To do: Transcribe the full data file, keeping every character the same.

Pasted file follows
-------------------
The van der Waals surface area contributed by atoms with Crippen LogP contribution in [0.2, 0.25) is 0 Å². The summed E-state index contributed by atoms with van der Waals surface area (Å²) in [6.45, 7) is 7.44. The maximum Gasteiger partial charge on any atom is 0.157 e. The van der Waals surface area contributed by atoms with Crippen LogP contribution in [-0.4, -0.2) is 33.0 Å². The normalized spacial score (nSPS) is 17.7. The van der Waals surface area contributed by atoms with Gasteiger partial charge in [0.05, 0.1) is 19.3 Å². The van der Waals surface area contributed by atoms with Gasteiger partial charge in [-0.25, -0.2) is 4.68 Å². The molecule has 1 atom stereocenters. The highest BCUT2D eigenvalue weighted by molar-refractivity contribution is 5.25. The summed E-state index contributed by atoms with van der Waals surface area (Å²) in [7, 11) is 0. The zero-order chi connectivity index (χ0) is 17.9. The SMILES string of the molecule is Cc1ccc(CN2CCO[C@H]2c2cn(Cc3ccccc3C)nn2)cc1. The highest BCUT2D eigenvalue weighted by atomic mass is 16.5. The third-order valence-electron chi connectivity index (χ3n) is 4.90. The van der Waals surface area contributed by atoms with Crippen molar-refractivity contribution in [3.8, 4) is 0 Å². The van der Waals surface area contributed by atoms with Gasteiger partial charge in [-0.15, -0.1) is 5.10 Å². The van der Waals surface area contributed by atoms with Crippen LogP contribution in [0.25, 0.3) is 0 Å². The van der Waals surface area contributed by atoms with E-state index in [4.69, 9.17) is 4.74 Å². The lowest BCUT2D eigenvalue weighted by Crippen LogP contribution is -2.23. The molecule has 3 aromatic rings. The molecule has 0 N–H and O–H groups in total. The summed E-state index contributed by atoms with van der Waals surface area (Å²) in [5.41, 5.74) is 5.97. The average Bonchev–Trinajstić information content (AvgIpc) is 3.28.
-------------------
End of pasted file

The van der Waals surface area contributed by atoms with Crippen LogP contribution in [0.2, 0.25) is 0 Å². The summed E-state index contributed by atoms with van der Waals surface area (Å²) in [6.45, 7) is 7.44. The maximum Gasteiger partial charge on any atom is 0.157 e. The van der Waals surface area contributed by atoms with Crippen LogP contribution in [-0.4, -0.2) is 33.0 Å². The normalized spacial score (nSPS) is 17.7. The van der Waals surface area contributed by atoms with Gasteiger partial charge in [0.05, 0.1) is 19.3 Å². The van der Waals surface area contributed by atoms with Gasteiger partial charge in [-0.25, -0.2) is 4.68 Å². The molecule has 1 atom stereocenters. The highest BCUT2D eigenvalue weighted by molar-refractivity contribution is 5.25. The summed E-state index contributed by atoms with van der Waals surface area (Å²) in [7, 11) is 0. The zero-order chi connectivity index (χ0) is 17.9. The SMILES string of the molecule is Cc1ccc(CN2CCO[C@H]2c2cn(Cc3ccccc3C)nn2)cc1. The highest BCUT2D eigenvalue weighted by atomic mass is 16.5. The third-order valence-electron chi connectivity index (χ3n) is 4.90. The van der Waals surface area contributed by atoms with Crippen molar-refractivity contribution in [3.8, 4) is 0 Å². The van der Waals surface area contributed by atoms with Gasteiger partial charge in [-0.15, -0.1) is 5.10 Å². The van der Waals surface area contributed by atoms with Crippen LogP contribution in [0.25, 0.3) is 0 Å². The van der Waals surface area contributed by atoms with E-state index in [4.69, 9.17) is 4.74 Å². The lowest BCUT2D eigenvalue weighted by Crippen LogP contribution is -2.23. The molecule has 3 aromatic rings. The molecule has 0 N–H and O–H groups in total. The summed E-state index contributed by atoms with van der Waals surface area (Å²) in [5.41, 5.74) is 5.97. The average Bonchev–Trinajstić information content (AvgIpc) is 3.28.